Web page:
A photo posted by francesco galeone (@dikmcwik) on Dec 14, 2016 at 3:09pm PST

10. Gianicolo Hill

Walking up the Gianicolo Hill gives you one of the best views of the city whatever the season, but it's surely at its most awe-inspiring at dusk in winter, when you can look out over Rome in all its sparkly Christmas glory – the city looks like a beautiful nativity scene.

 

A photo posted by Alessia Ferrara (@ale.ferra.ale) on Dec 10, 2016 at 7:42am PST

 

 

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MONEY

How to avoid huge ‘roaming’ phone bills while visiting Italy

If you're visiting Italy from outside the EU you risk running up a huge phone bill in roaming charges - but there are ways to keep your internet access while avoiding being hit by extra charges.

How to avoid huge ‘roaming’ phone bills while visiting Italy

Travelling without access to the internet is almost impossible these days. We use our phones for mapping applications, contacting the Airbnb, even scanning the QR code for the restaurant menu.

If you’re lucky enough to have a phone registered in an EU country then you don’t need to worry, thanks to the EU’s cap on charges for people travelling, but people visiting from non-EU countries – which of course now includes the UK – need to be careful with their phone use abroad.

First things first, if you are looking to avoid roaming charges, be sure to go into your settings and turn off “data roaming.” Do it right before your plane lands or your train arrives – you don’t want to risk the phone company in your home country starting the clock on ‘one day of roaming fees’ without knowing it.

READ ALSO: Ten ways to save money on your trip to Italy this summer

But these days travelling without internet access can be difficult and annoying, especially as a growing number of tourist attractions require booking in advance online, while restaurants often display their menus on a QR code.

So here are some techniques to keep the bills low.

Check your phone company’s roaming plan

Before leaving home, check to see what your phone plan offers for pre-paid roaming deals.

For Brits, if you have a phone plan with Three for example, you can ask about their “Go Roam” plan for add-on allowance. You can choose to pay monthly or as you go. Vodafone offers eight day and 15 day passes that are available for £1 a day.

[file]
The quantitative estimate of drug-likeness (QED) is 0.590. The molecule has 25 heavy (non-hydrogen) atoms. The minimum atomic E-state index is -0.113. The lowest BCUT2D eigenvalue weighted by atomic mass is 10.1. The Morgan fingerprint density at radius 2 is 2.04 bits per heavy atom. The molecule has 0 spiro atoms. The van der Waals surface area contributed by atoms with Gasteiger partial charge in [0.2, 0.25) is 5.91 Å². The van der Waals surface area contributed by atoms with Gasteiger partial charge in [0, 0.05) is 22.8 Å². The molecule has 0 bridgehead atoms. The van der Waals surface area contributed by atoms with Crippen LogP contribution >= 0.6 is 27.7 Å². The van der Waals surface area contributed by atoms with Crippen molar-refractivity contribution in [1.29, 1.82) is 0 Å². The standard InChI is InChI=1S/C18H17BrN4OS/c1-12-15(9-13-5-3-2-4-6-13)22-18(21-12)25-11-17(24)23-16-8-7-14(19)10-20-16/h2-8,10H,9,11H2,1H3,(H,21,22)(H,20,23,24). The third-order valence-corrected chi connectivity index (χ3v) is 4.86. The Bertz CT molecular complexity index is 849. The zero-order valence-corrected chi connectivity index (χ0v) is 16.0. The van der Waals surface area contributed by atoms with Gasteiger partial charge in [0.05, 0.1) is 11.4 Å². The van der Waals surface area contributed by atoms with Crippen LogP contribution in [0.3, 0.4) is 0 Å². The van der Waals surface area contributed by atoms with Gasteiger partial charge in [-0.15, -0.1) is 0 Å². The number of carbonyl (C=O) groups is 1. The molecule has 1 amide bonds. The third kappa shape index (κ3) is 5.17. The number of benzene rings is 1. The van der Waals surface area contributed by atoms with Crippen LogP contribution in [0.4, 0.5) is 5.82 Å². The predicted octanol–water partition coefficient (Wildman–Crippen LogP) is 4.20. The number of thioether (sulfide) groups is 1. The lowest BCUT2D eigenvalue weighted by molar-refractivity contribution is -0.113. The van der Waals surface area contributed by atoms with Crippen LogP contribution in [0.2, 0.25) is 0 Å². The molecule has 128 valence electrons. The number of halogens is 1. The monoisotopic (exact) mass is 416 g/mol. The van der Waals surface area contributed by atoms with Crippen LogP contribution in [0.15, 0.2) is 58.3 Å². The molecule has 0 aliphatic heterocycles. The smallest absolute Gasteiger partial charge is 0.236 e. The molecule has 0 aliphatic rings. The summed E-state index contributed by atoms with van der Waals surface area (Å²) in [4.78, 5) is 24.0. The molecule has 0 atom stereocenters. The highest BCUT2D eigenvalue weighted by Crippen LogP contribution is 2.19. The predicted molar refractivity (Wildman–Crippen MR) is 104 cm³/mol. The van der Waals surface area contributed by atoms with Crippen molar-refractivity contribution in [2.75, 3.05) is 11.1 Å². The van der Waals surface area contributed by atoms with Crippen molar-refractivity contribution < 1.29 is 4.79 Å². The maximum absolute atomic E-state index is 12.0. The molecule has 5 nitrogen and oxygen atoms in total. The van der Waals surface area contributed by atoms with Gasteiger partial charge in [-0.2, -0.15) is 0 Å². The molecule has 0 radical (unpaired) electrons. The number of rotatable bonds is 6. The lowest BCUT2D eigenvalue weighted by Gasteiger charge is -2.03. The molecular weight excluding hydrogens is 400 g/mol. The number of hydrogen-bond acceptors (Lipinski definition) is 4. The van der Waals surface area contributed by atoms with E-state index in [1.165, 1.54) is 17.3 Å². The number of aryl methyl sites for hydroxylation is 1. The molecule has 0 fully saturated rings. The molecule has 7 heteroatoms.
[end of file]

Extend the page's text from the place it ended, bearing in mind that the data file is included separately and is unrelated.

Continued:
For Americans, T-Mobile offers you to add an “international pass” which will charge you $5 per day. Verizon and AT&T’s roaming plans will charge you $10 per day. For AT&T, you are automatically opted into this as soon as your phone tries to access data abroad.

READ ALSO: Seven things to do in Italy in summer 2022

These all allow you to retain your normal phone number and plan.

Beware that these prices are only available if you sign up in advance, otherwise you will likely be facing a much bigger bill for using mobile data in Italy. 

Buy a pre-paid SIM card

However, if you are travelling for a longer period of time it might work out cheaper to turn off your phone data and buy a pre-paid SIM card in Italy.

In order to get a pre-paid SIM card, you will need your passport or proof of identity (drivers’ licences do not count).

READ ALSO: TRAVEL: Why now’s the best time to discover Italy’s secret lakes and mountains

Keep in mind that you will not be able to use your normal phone number with the new SIM card in, but will be able to access your internet enabled messaging services, like WhatsApp, Facebook and iMessage. Your phone will need to be ‘unlocked’ (ask your carrier about whether yours is) in order to put a new SIM card in.

Here are some of the plans you can choose from:

WindTre

WindTre, the result of a 2020 merger between the Italian company Wind and the UK network provider Three, currently offers a “Tourist Pass” SIM card for foreign nationals. For €24.99 (it’s sneakily marketed as €14.99, but read the small print and you’ll see you need to fork out an additional €10), you’ll have access to 20GB of data for up to 30 days.